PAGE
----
PSC to hear electrification case June 5By Steve Estes
As Keys Energy Services begins mobilizing contractors, staff and a bevy of lawyers to push ahead with the electrification of No Name Key, all groups concerned have yet to hear what the Florida Public Service Commission has to say about the hotly contested matter.
And, all sides are still waiting for the outcome of an appeal of a circuit court decision that put the matter in front of the PSC in the first place, rather than act on the questions being raised by the utility, Monroe County and opponents to the commercial electrification of the remote island off the north east shore of Big Pine.
The 43 homes on No Name Key are currently powered by solar arrays or generators, or a combination of both. There has never been commercial power to the island. The county approved a prohibition on the extension of public utilities to the island more than a decade ago because of its status as one of 15 areas in the county designated as a federal Coastal Barrier Resource System unit.
And because of another in a long string of laws suits that the proponents of power have brought over recent decades and lost.
The PSC meets June 5 with the No Name issue on its agenda. No Name resident Bob Reynolds asked the PSC to force Keys Energy to provide commercial power that 25 of the 43 residents of the island have paid for, and to force Monroe County to abdicate enforcement of its land use rules and issue building permits despite the prohibition.
Days after that filing, Keys Energy Utility Board voted to approve the line extension agreement with the No Name residents interested in plunking down their share of more than $600,000 for the project, and shortly after that, filed a motion to dismiss Reynolds’ claim because the utility had acquiesced and done what he asked.
When queried about the case, PSC General Counsel Curtis Kiser said that he believed the PSC had jurisdiction to decide on whether the power lines and poles could be run to No Name and that the decision would have to favor the property owners by law. He hedged, however, on claiming that the county’s prohibition against issuing building permits was something that would be decided by the PSC.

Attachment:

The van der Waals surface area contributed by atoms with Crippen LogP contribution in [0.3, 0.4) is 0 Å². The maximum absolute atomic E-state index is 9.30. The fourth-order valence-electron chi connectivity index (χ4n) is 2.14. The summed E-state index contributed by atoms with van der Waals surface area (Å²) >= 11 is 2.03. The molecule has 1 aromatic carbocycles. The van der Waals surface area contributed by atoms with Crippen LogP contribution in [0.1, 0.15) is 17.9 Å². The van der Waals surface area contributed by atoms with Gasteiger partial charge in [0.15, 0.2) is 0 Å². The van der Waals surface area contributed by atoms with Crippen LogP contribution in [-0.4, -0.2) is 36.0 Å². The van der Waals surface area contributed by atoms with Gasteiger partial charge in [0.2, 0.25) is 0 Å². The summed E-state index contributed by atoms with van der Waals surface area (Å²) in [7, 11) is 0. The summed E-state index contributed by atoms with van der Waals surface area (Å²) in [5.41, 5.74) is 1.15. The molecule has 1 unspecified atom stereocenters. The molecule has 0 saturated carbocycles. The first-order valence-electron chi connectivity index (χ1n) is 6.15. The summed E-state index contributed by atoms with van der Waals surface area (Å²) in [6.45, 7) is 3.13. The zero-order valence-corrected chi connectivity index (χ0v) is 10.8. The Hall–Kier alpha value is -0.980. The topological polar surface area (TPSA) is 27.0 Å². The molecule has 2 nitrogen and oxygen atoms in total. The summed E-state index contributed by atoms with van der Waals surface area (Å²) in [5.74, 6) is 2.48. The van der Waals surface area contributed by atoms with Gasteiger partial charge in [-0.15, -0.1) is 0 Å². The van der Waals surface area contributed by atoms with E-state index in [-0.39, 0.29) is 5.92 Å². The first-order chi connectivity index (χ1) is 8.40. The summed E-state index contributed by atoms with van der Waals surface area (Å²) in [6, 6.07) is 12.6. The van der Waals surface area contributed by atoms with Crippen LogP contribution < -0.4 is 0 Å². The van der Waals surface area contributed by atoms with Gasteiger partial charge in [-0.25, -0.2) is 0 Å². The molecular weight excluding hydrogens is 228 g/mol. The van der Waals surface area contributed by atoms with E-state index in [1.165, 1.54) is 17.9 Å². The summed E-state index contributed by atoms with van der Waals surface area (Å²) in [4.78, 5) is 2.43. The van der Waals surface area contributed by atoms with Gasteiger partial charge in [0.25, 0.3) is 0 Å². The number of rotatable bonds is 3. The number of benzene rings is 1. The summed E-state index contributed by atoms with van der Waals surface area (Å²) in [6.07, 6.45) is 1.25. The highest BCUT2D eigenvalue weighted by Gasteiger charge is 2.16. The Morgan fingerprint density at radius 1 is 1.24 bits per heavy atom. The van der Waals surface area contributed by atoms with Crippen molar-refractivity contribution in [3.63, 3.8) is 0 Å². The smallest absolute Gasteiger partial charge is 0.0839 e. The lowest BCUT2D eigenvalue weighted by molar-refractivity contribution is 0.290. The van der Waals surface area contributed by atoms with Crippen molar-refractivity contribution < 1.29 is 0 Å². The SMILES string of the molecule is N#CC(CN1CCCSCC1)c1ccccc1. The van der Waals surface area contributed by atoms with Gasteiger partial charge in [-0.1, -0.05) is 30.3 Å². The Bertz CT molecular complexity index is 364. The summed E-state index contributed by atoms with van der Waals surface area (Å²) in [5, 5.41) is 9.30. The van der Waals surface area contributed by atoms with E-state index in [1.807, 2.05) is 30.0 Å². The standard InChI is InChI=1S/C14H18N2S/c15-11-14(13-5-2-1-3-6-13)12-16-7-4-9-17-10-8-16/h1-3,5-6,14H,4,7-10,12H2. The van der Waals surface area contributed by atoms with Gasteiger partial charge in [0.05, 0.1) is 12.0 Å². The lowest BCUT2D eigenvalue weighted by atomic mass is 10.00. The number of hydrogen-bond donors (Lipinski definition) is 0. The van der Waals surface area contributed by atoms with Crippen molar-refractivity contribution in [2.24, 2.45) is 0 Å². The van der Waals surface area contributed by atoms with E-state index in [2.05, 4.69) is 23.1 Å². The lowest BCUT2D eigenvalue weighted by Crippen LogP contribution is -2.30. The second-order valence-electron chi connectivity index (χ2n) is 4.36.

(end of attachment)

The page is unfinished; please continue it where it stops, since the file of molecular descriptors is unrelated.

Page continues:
“The county’s comprehensive plan and building permit policies are not at court,” said Kiser.
Should the PSC agree with Keys Energy and dismiss the case, pro-power No Name property owners are left exactly where they were more than a decade ago, with a county prohibition in place against issuing building permits and no ruling from a court that invalidates that prohibition, according to Assistant County Attorney Bob Shillinger.
The 3rd District Court of Appeals has yet to rule on the appeal filed to Circuit Judge David Audlin’s decision tossing the power issue on No Name Key to the PSC.
The appeals court can uphold Audlin’s decision, which Shillinger says still doesn’t answer the county ‘s questions on the validity of the prohibition, or it can set aside the ruling and send the matter back to Audlin’s court for more work.
The county and opponents to commercial power on No Name Key said in their briefs to the appeals court that Audlin’s ruling was based on an incorrect application of laws, that he used PSC’s absolute right to determine territorial questions between public utilities or municipalities when the matter had nothing to do with the agreement.
Reynolds, who successfully filed the motion to dismiss in Audlin’s court, has again filed a motion to dismiss the appeal in the 3rd DCA.
Shillinger says there is no time frame as yet for the appeals court to rule on either motion.
The environmentalists opposing commercial power to No Name Key have filed a demand motion with Monroe County asking the county to enforce its existing comprehensive plan policies and land development rules with regard to the prohibition of commercial utilities to the island.
No Name Key is completely surrounded by the National Key Deer Refuge and partially by the Great White Heron Refuge. It is home to at least four plants or animals on the federal endangered species list.